How Secure is Your Event? 5 Tips from a Security Expert by Roger Smith

How Secure is Your Event? 5 Tips from a Security Expert by Roger Smith

Author: ExpoTor - Company: Exp...
Share:

Thinking more about it, a high number of transient clientele like a trade show would be a lucrative target for a cyber criminal.

Applying some of the basic principles that make an environment secure here are some ideas.

I am going to talk about things that I have seen and heard of in the last 2 years.

Some will seem far-fetched!

An additional problem is the fact that your attendees will NOT have cyber hygiene as a priority.

The unpatched and outdated system will be part of the norm.

This will make compliance with the new GDPR rules a large part of your organizations focus.

Protecting your environment is now business critical.

1. Free WiFi.
You have to offer free WiFi in today's world.

To secure WiFi you have to know what the capabilities are for creating a cyber issue.

The target is threefold:
- Access to and theft of unencrypted information,
- a man in the middle attack and
- duplicate WiFi access point.

If you are thinking of running free WiFi with no encryption, don't! all unencrypted information over a free WiFi can be captured as plain text and used.

If you are thinking of having a free WiFi system that people use by going to a website and "signing up / signing in", don't! It is not hard for a dedicated cyber criminal to replicate the sign in page, make it look and feel like the original sign in. By doing this the cybercriminal can capture the login process and In the process download malware to the device.

If you are thinking of having a single passphrase for all users, Don't! Once again, I can replicate your system and deliver internet to the clients but through my system. There are a number of WiFi systems that use enterprise level support for wpa2. You can use these systems to personalize and manage all of your staff and visitors.

One of the hardest systems to counter is the man in the middle attack using a Raspberry Pi pumpkin or a “WiFi pineapple”. Either of these systems can be purchased and configured for under $200 and can cause monumental issues for any delivery of free wifi. They create issues by changing a fundamental process within the internet system.

The username and passwords (both randomly generated) can be delivered to the users with their badges. This will allow for single sign-on per account that is a managed and monitored connection.

Opportunities for marketing - putting individual usernames and passwords on the trade show passes.

2. Drive-by attacks of Near Field Communication (NFC)

This is stealing information from a fitbits, credit cards, smart devices, passport or drivers license using a scanner for pin and chip technologies.

NFC is designed to allow people to pay for items using their credit card, wave the card over a reader and it deducts money from your bank accounts.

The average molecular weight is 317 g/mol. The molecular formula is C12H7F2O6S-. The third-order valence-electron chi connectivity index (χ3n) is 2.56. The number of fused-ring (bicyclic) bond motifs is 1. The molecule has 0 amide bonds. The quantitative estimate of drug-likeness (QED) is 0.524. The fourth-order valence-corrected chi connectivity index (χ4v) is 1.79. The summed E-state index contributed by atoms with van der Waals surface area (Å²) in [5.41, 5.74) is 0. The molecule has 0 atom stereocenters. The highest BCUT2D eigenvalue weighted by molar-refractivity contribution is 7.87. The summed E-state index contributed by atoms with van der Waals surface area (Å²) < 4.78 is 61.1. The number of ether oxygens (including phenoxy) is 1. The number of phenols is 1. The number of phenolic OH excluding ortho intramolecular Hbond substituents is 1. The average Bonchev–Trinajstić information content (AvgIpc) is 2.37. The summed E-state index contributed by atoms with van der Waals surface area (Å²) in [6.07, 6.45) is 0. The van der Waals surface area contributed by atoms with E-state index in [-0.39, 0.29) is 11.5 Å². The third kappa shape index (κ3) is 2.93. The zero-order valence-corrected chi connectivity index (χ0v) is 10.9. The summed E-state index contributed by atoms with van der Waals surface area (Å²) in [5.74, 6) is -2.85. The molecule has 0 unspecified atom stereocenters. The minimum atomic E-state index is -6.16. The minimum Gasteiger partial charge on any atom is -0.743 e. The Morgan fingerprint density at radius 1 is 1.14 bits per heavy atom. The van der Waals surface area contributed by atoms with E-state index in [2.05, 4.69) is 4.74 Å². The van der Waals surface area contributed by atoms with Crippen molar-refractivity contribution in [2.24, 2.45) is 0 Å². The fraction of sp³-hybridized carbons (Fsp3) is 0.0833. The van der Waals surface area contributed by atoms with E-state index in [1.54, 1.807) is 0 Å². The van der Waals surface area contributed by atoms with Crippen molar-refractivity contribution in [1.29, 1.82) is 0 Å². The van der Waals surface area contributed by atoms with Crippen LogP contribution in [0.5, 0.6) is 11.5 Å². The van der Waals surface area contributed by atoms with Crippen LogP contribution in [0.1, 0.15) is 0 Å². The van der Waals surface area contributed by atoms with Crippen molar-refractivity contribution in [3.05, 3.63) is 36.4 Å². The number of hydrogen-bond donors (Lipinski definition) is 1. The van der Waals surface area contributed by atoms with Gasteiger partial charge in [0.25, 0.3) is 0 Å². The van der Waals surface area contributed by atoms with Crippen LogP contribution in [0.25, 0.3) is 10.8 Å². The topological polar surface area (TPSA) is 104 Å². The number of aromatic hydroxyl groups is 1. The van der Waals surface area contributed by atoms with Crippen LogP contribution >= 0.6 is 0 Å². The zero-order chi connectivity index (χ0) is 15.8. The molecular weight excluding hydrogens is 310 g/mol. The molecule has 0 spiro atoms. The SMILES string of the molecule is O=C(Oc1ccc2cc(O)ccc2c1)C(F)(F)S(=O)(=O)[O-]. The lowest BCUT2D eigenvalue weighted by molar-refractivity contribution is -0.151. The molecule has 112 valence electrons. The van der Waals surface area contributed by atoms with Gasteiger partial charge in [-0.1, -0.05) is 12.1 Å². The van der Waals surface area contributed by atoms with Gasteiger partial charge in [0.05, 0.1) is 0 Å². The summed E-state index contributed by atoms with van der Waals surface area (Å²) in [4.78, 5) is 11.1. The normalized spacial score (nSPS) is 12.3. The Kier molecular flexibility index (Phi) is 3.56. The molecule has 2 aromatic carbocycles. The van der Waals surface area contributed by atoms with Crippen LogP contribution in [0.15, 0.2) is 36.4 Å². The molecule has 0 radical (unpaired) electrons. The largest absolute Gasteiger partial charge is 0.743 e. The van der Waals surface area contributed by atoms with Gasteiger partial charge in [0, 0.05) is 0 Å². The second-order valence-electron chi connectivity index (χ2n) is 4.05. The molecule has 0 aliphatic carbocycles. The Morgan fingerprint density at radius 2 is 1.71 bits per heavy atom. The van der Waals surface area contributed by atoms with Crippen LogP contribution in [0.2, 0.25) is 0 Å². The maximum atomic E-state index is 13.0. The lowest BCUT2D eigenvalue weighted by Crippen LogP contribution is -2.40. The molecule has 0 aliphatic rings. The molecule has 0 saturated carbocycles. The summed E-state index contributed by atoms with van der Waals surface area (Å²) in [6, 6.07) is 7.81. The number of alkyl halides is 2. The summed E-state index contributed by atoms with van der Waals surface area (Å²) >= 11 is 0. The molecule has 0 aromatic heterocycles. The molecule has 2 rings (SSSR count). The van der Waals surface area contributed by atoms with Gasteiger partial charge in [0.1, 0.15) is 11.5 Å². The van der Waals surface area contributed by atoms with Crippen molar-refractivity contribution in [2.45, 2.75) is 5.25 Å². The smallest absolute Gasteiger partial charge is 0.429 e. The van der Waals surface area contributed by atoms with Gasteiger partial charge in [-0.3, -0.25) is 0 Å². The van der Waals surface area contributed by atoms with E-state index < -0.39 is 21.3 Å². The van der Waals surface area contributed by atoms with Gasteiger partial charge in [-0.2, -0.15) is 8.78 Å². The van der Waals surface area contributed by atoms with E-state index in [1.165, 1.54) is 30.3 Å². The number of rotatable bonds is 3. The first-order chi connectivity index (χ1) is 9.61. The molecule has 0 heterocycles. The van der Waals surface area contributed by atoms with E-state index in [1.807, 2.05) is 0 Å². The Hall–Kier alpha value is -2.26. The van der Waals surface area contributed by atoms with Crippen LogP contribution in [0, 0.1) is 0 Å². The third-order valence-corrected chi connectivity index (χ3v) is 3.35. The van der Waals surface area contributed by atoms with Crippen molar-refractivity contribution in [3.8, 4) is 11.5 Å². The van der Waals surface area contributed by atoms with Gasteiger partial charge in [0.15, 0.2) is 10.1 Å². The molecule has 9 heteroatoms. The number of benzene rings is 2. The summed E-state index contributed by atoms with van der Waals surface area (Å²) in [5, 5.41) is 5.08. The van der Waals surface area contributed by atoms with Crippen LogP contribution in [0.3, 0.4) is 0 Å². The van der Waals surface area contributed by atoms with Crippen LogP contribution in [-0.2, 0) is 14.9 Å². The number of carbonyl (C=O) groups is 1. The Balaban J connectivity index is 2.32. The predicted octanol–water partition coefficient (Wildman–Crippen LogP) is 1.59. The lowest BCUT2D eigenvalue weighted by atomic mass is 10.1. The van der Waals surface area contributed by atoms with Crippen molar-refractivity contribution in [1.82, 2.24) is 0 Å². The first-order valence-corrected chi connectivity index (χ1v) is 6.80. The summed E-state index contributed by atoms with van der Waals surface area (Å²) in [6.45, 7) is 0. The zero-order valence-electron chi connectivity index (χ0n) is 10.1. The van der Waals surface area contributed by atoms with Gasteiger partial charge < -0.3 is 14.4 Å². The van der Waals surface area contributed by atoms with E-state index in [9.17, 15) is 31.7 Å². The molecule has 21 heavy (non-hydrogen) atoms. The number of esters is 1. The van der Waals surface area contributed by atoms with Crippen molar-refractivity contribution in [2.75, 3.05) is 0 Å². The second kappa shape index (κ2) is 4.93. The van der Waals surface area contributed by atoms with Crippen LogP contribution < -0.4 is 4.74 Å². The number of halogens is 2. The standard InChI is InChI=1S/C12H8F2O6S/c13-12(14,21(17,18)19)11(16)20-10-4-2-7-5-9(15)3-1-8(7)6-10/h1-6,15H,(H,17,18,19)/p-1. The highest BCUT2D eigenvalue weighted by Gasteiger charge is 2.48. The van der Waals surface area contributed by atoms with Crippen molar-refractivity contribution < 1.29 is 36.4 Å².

Normal readers have a range of approximately 2 centimeters, but criminals can buy or make scanners that increase the range to 2 meters.

Opportunity for marketing peripherals - branded thin aluminum RFID protective credit card sleeves as part of the sign-up process.

3. Rapid response
In regards to all of the attacks that can happen over a WiFi network, you need to be able to shut it down in a minimal amount of time to reduce the risk to your organization as well as to your attendees.

Your WiFi system will need to have alerts and be monitored to allow your organisation to protect them.

4. Disruption
In today's world anything can cause a disruption to an event and although most are thought about here are a couple more.

Print off a copy of all attendees and have it located at all entrances, just a basic power failure at the wrong time can be catastrophic.

5. Disaster recovery/business continuity
For any business in today's business world, a failure of the ICT can have a significant impact on the organization.

A risk analysis of everything that could go wrong and will have an impact on the organization needs to be put into perspective.

Each risk has to be mitigated, ignored, transferred or eliminated.

The organization would also have required functionality to allow it to manage the number of people who will be attending.

In addition to what expectations the attendees have there are certain expectations of the organization that has to be addressed.

These include the fundamentals:
- passwords
- patching
- encryption
- backups
- end-point protection

As you can see from above it is not just about protecting the actual event itself.

It is a slow build up to protect everything and everyone that comes in contact with your organization. In today's litigious and compliant world we have to be very aware of the impact of a single event.

Do it correctly and you can use the security of the event as a selling point. A marketing leverage point that puts your events well above anyone else.